I was also sent this AMAZING article on food photography for bloggers that I recommend to any blogger or foodie who is reading this. Written by VeganYumYum, it covers everything from buying a camera and lighting to plating and styling your food.

You should read more here, but these are the main points that I am going to start working on
1)      Props- I spent an hour at the really great goodwill store in my area picking up different colored plates and props to set up for my food photogs. Goodwill is a great place because you DO NOT HAVE TO BUY A WHOLE SET OF PLATES. And between 66c ents and $1.60 you can buy lots of unique colorful eclectic pieces which I did. I ended up spending under $30 for tons of pieces.
2)      Background- I loved her pointers on backgrounds with using artificial backgrounds. So I headed out to home depot (where I was a complete fish out of water) to buy spray paint and core form boards which I will be spray painting to use as backgrounds for my shots as she does here
playing with exposure and lighting here as I try figure out what aesthetic I like
3)     I don’t shoot with a tripod (womp womp). For all photographers out there, they know this is a no-no. I was recently robbed a few months back and my tripod was one of the things that left with the thief and I have yet to go pick one up (my original was about $150). But I can easily find a workable one for $30 so that’s the next thing I should do.
4)      A macrolens- Depth of field is such an important part of shooting, and my lens though adequate, does not do that appropriately. I am looking to buy a Canon 60mm 2.8 lens in the next few weeks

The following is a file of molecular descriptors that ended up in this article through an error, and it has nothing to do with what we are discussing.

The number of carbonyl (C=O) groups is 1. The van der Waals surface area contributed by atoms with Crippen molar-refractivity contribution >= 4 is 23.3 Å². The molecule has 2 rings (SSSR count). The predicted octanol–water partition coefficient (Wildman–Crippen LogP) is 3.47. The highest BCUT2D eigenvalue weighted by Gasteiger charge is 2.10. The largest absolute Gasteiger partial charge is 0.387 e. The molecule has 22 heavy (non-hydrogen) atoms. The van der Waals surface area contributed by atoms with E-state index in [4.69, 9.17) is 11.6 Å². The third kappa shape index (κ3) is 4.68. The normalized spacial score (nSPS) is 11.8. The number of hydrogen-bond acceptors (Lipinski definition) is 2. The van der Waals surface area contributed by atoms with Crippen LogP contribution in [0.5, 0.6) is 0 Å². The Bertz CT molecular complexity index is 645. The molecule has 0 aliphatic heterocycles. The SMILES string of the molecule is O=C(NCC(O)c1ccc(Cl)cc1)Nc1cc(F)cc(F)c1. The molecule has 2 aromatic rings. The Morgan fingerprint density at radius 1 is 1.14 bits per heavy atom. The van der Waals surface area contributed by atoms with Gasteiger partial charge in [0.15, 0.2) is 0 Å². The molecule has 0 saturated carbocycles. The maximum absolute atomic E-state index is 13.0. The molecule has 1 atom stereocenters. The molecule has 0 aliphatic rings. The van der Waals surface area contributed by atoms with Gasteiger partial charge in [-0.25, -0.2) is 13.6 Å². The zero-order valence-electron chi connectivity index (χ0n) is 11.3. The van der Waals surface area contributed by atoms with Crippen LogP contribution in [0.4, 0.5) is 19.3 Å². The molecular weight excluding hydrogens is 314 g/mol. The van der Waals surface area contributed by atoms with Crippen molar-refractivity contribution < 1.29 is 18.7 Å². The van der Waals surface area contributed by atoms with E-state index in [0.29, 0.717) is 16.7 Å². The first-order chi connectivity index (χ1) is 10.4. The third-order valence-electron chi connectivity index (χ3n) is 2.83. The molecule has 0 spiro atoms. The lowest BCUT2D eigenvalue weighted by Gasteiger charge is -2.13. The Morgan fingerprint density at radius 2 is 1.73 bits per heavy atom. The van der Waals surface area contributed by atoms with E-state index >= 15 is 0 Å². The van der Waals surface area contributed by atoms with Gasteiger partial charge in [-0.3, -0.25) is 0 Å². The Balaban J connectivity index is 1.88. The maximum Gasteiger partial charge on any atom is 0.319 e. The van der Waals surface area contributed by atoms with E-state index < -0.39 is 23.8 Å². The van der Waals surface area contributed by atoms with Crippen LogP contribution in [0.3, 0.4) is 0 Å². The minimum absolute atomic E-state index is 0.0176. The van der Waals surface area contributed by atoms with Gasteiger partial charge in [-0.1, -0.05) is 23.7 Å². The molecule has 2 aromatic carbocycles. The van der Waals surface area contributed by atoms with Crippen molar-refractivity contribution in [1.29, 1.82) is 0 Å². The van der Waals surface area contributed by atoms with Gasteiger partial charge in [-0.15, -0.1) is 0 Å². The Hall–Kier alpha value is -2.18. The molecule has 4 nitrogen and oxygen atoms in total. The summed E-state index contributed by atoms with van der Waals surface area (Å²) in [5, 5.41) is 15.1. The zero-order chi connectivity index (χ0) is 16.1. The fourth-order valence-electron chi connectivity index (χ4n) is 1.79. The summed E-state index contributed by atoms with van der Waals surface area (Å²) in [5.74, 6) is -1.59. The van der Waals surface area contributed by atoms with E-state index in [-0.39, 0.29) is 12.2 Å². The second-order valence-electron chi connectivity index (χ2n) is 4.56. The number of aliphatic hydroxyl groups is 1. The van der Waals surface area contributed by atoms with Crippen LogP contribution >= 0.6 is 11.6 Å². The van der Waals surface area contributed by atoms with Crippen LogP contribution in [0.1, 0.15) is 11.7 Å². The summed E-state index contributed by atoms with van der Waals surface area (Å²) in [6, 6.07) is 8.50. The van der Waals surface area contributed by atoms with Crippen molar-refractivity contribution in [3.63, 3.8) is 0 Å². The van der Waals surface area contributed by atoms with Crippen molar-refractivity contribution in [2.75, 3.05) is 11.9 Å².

my raspberry and banana smoothie. I played around with presentation, lighting, exposure
The point of all this. Investment in yourself and goals are important. That is definitely something I want to do here with Chef Afrik. And I want to get good at it. The point being that African food can look as good as it tastes, and I am going to show you.

I'll prob being doing more posts on this with pics of the things I bought too.

Do you do any photography of your own? Any tips

2 comments:

LohiO said...

those are good tips. I would add master your camera. Learn the workings inside and outside. EVERYTHING! actually read the manual. it helps A LOT!

Also stay looking for inspiration. join websites like food gawker or tastespotting to see how other people are styling their food. You get inspiration.

manga mboa said...

You are soo right about the photography and the food; And it is true that any food can be presentable it is about creativity; And don't forget that looking nice and delicious does not mean TASTING GOOD. BELIEVE ME AT ALL! My sister one day was invited to a notorious chef restaurant; She told me that the food just looked like incredible like on tv or a book but when she started to eat it, She was shocked how it was tasteless; AND SHE PAID ALMOST 200 POUND FOR THE WHOLE MEAL SHE WAS VERY MAD.
IT IS A GOOD LESSON TO LEARN.